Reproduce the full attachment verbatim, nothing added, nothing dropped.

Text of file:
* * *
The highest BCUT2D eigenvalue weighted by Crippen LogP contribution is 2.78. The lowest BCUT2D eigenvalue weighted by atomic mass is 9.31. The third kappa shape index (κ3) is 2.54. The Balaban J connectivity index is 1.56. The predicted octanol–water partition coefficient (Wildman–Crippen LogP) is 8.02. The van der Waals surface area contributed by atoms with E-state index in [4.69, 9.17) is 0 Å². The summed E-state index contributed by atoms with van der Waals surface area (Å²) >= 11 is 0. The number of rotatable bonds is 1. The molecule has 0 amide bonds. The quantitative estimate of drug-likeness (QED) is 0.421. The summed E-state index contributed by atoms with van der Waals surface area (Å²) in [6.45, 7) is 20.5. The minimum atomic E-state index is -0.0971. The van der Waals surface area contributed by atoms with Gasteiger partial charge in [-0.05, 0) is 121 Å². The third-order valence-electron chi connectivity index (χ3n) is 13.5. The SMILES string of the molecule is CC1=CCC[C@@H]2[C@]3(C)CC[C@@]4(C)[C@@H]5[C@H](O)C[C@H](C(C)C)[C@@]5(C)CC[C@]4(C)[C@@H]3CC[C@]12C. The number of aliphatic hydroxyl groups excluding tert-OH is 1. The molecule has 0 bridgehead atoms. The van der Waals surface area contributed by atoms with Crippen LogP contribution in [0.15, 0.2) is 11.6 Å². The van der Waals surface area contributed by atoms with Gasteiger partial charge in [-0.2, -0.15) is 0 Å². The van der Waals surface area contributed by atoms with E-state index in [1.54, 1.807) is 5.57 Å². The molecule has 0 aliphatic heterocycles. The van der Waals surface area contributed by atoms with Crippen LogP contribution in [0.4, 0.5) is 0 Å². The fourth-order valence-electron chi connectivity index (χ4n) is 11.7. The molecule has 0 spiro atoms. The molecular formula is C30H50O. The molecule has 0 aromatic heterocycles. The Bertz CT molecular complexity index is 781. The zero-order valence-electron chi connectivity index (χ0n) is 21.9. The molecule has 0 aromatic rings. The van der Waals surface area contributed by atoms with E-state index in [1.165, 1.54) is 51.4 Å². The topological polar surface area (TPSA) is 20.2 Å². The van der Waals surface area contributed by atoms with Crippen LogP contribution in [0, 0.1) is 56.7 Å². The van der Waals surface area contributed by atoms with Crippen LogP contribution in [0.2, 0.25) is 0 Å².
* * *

The highest BCUT2D eigenvalue weighted by Crippen LogP contribution is 2.78. The lowest BCUT2D eigenvalue weighted by atomic mass is 9.31. The third kappa shape index (κ3) is 2.54. The Balaban J connectivity index is 1.56. The predicted octanol–water partition coefficient (Wildman–Crippen LogP) is 8.02. The van der Waals surface area contributed by atoms with E-state index in [4.69, 9.17) is 0 Å². The summed E-state index contributed by atoms with van der Waals surface area (Å²) >= 11 is 0. The number of rotatable bonds is 1. The molecule has 0 amide bonds. The quantitative estimate of drug-likeness (QED) is 0.421. The summed E-state index contributed by atoms with van der Waals surface area (Å²) in [6.45, 7) is 20.5. The minimum atomic E-state index is -0.0971. The van der Waals surface area contributed by atoms with Gasteiger partial charge in [-0.05, 0) is 121 Å². The third-order valence-electron chi connectivity index (χ3n) is 13.5. The SMILES string of the molecule is CC1=CCC[C@@H]2[C@]3(C)CC[C@@]4(C)[C@@H]5[C@H](O)C[C@H](C(C)C)[C@@]5(C)CC[C@]4(C)[C@@H]3CC[C@]12C. The number of aliphatic hydroxyl groups excluding tert-OH is 1. The molecule has 0 bridgehead atoms. The van der Waals surface area contributed by atoms with Crippen LogP contribution in [0.15, 0.2) is 11.6 Å². The van der Waals surface area contributed by atoms with Gasteiger partial charge in [-0.2, -0.15) is 0 Å². The van der Waals surface area contributed by atoms with E-state index in [1.54, 1.807) is 5.57 Å². The molecule has 0 aliphatic heterocycles. The van der Waals surface area contributed by atoms with Crippen LogP contribution in [0.4, 0.5) is 0 Å². The fourth-order valence-electron chi connectivity index (χ4n) is 11.7. The molecule has 0 spiro atoms. The molecular formula is C30H50O. The molecule has 0 aromatic heterocycles. The Bertz CT molecular complexity index is 781. The zero-order valence-electron chi connectivity index (χ0n) is 21.9. The molecule has 0 aromatic rings. The van der Waals surface area contributed by atoms with E-state index in [1.165, 1.54) is 51.4 Å². The topological polar surface area (TPSA) is 20.2 Å². The van der Waals surface area contributed by atoms with Crippen LogP contribution in [0, 0.1) is 56.7 Å². The van der Waals surface area contributed by atoms with Crippen LogP contribution in [0.2, 0.25) is 0 Å².